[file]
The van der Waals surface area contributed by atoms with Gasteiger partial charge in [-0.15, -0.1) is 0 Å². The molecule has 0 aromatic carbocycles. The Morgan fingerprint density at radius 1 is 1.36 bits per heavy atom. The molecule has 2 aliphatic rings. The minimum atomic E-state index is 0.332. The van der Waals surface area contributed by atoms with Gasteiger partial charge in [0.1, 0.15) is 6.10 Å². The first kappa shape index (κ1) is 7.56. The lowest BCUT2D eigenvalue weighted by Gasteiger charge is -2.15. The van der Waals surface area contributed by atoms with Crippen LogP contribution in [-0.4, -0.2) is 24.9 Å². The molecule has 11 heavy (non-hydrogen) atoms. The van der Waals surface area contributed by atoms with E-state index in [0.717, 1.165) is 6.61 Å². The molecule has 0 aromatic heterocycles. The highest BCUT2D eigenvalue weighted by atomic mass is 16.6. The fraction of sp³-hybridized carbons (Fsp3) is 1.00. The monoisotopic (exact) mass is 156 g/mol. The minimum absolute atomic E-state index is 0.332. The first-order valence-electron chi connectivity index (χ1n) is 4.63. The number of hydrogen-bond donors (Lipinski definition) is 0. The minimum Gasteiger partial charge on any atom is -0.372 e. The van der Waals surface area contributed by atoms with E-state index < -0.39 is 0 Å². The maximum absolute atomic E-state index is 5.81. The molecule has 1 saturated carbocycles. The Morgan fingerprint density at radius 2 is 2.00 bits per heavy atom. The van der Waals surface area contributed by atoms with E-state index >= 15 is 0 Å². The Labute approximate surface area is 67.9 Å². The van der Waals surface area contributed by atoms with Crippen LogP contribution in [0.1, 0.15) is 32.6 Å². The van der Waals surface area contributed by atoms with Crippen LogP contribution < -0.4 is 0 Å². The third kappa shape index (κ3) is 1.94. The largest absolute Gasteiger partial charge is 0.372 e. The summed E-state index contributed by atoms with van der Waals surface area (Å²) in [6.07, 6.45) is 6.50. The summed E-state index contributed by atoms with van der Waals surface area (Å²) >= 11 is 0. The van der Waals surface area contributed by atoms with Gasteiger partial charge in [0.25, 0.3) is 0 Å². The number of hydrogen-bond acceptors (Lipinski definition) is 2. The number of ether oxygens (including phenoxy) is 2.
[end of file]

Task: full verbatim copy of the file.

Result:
The van der Waals surface area contributed by atoms with Gasteiger partial charge in [-0.15, -0.1) is 0 Å². The molecule has 0 aromatic carbocycles. The Morgan fingerprint density at radius 1 is 1.36 bits per heavy atom. The molecule has 2 aliphatic rings. The minimum atomic E-state index is 0.332. The van der Waals surface area contributed by atoms with Gasteiger partial charge in [0.1, 0.15) is 6.10 Å². The first kappa shape index (κ1) is 7.56. The lowest BCUT2D eigenvalue weighted by Gasteiger charge is -2.15. The van der Waals surface area contributed by atoms with Crippen LogP contribution in [-0.4, -0.2) is 24.9 Å². The molecule has 11 heavy (non-hydrogen) atoms. The van der Waals surface area contributed by atoms with E-state index in [0.717, 1.165) is 6.61 Å². The molecule has 0 aromatic heterocycles. The highest BCUT2D eigenvalue weighted by atomic mass is 16.6. The fraction of sp³-hybridized carbons (Fsp3) is 1.00. The monoisotopic (exact) mass is 156 g/mol. The minimum absolute atomic E-state index is 0.332. The first-order valence-electron chi connectivity index (χ1n) is 4.63. The number of hydrogen-bond donors (Lipinski definition) is 0. The minimum Gasteiger partial charge on any atom is -0.372 e. The van der Waals surface area contributed by atoms with E-state index < -0.39 is 0 Å². The maximum absolute atomic E-state index is 5.81. The molecule has 1 saturated carbocycles. The Morgan fingerprint density at radius 2 is 2.00 bits per heavy atom. The van der Waals surface area contributed by atoms with E-state index >= 15 is 0 Å². The Labute approximate surface area is 67.9 Å². The van der Waals surface area contributed by atoms with Crippen LogP contribution in [0.1, 0.15) is 32.6 Å². The van der Waals surface area contributed by atoms with Crippen LogP contribution < -0.4 is 0 Å². The third kappa shape index (κ3) is 1.94. The largest absolute Gasteiger partial charge is 0.372 e. The summed E-state index contributed by atoms with van der Waals surface area (Å²) in [6.07, 6.45) is 6.50. The summed E-state index contributed by atoms with van der Waals surface area (Å²) >= 11 is 0. The van der Waals surface area contributed by atoms with Gasteiger partial charge in [0.25, 0.3) is 0 Å². The number of hydrogen-bond acceptors (Lipinski definition) is 2. The number of ether oxygens (including phenoxy) is 2.